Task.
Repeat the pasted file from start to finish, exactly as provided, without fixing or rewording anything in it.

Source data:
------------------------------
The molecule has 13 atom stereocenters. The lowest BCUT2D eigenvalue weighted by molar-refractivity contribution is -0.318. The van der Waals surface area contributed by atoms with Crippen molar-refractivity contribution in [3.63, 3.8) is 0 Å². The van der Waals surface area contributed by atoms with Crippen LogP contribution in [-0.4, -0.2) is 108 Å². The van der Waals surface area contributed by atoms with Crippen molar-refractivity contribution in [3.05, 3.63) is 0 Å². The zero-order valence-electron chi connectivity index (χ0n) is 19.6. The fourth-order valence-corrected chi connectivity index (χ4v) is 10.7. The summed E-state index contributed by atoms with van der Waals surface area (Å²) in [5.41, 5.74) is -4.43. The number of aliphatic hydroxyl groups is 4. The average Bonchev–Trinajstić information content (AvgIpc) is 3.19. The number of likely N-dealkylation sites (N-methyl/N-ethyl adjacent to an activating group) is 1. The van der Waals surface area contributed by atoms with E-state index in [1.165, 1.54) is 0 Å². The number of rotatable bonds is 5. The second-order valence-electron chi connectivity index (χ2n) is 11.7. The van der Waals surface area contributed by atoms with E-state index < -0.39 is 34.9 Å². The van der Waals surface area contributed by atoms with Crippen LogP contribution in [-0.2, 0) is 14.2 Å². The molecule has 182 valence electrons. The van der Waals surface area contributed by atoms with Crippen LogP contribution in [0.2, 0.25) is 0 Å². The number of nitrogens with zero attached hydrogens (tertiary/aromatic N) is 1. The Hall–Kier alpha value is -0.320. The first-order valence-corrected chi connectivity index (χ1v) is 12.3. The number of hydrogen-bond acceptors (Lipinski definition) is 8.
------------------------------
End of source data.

The molecule has 13 atom stereocenters. The lowest BCUT2D eigenvalue weighted by molar-refractivity contribution is -0.318. The van der Waals surface area contributed by atoms with Crippen molar-refractivity contribution in [3.63, 3.8) is 0 Å². The van der Waals surface area contributed by atoms with Crippen LogP contribution in [-0.4, -0.2) is 108 Å². The van der Waals surface area contributed by atoms with Crippen molar-refractivity contribution in [3.05, 3.63) is 0 Å². The zero-order valence-electron chi connectivity index (χ0n) is 19.6. The fourth-order valence-corrected chi connectivity index (χ4v) is 10.7. The summed E-state index contributed by atoms with van der Waals surface area (Å²) in [5.41, 5.74) is -4.43. The number of aliphatic hydroxyl groups is 4. The average Bonchev–Trinajstić information content (AvgIpc) is 3.19. The number of likely N-dealkylation sites (N-methyl/N-ethyl adjacent to an activating group) is 1. The van der Waals surface area contributed by atoms with E-state index in [1.165, 1.54) is 0 Å². The number of rotatable bonds is 5. The second-order valence-electron chi connectivity index (χ2n) is 11.7. The van der Waals surface area contributed by atoms with E-state index < -0.39 is 34.9 Å². The van der Waals surface area contributed by atoms with Crippen LogP contribution in [-0.2, 0) is 14.2 Å². The molecule has 182 valence electrons. The van der Waals surface area contributed by atoms with Crippen LogP contribution in [0.2, 0.25) is 0 Å². The number of nitrogens with zero attached hydrogens (tertiary/aromatic N) is 1. The Hall–Kier alpha value is -0.320. The first-order valence-corrected chi connectivity index (χ1v) is 12.3. The number of hydrogen-bond acceptors (Lipinski definition) is 8.